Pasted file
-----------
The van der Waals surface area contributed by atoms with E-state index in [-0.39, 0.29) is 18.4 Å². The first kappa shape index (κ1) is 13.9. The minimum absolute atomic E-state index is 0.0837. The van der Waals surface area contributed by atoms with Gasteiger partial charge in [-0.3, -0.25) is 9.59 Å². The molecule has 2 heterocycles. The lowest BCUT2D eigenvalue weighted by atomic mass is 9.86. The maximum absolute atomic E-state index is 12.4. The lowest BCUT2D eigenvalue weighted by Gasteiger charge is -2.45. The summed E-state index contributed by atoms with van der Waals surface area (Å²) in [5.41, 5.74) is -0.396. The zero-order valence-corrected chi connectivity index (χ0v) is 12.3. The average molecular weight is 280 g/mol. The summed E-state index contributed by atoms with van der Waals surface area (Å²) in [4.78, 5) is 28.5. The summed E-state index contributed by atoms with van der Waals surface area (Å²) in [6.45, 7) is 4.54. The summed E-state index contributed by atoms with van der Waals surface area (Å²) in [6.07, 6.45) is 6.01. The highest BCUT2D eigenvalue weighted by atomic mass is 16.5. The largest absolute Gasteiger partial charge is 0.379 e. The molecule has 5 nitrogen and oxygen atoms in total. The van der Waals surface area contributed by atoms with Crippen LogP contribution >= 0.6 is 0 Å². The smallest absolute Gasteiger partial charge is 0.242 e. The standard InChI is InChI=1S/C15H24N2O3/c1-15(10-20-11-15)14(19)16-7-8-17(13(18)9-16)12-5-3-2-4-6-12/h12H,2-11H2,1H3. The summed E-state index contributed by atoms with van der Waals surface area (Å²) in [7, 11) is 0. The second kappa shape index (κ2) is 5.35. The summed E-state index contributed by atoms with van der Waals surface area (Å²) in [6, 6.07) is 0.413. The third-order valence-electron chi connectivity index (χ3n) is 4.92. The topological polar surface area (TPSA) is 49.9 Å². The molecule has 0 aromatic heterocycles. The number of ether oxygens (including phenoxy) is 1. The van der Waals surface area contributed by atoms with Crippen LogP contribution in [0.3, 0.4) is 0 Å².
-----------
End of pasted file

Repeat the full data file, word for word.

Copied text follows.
The van der Waals surface area contributed by atoms with E-state index in [-0.39, 0.29) is 18.4 Å². The first kappa shape index (κ1) is 13.9. The minimum absolute atomic E-state index is 0.0837. The van der Waals surface area contributed by atoms with Gasteiger partial charge in [-0.3, -0.25) is 9.59 Å². The molecule has 2 heterocycles. The lowest BCUT2D eigenvalue weighted by atomic mass is 9.86. The maximum absolute atomic E-state index is 12.4. The lowest BCUT2D eigenvalue weighted by Gasteiger charge is -2.45. The summed E-state index contributed by atoms with van der Waals surface area (Å²) in [5.41, 5.74) is -0.396. The zero-order valence-corrected chi connectivity index (χ0v) is 12.3. The average molecular weight is 280 g/mol. The summed E-state index contributed by atoms with van der Waals surface area (Å²) in [4.78, 5) is 28.5. The summed E-state index contributed by atoms with van der Waals surface area (Å²) in [6.45, 7) is 4.54. The summed E-state index contributed by atoms with van der Waals surface area (Å²) in [6.07, 6.45) is 6.01. The highest BCUT2D eigenvalue weighted by atomic mass is 16.5. The largest absolute Gasteiger partial charge is 0.379 e. The molecule has 5 nitrogen and oxygen atoms in total. The van der Waals surface area contributed by atoms with Crippen LogP contribution >= 0.6 is 0 Å². The smallest absolute Gasteiger partial charge is 0.242 e. The standard InChI is InChI=1S/C15H24N2O3/c1-15(10-20-11-15)14(19)16-7-8-17(13(18)9-16)12-5-3-2-4-6-12/h12H,2-11H2,1H3. The summed E-state index contributed by atoms with van der Waals surface area (Å²) in [7, 11) is 0. The second kappa shape index (κ2) is 5.35. The summed E-state index contributed by atoms with van der Waals surface area (Å²) in [6, 6.07) is 0.413. The third-order valence-electron chi connectivity index (χ3n) is 4.92. The topological polar surface area (TPSA) is 49.9 Å². The molecule has 0 aromatic heterocycles. The number of ether oxygens (including phenoxy) is 1. The van der Waals surface area contributed by atoms with Crippen LogP contribution in [0.3, 0.4) is 0 Å².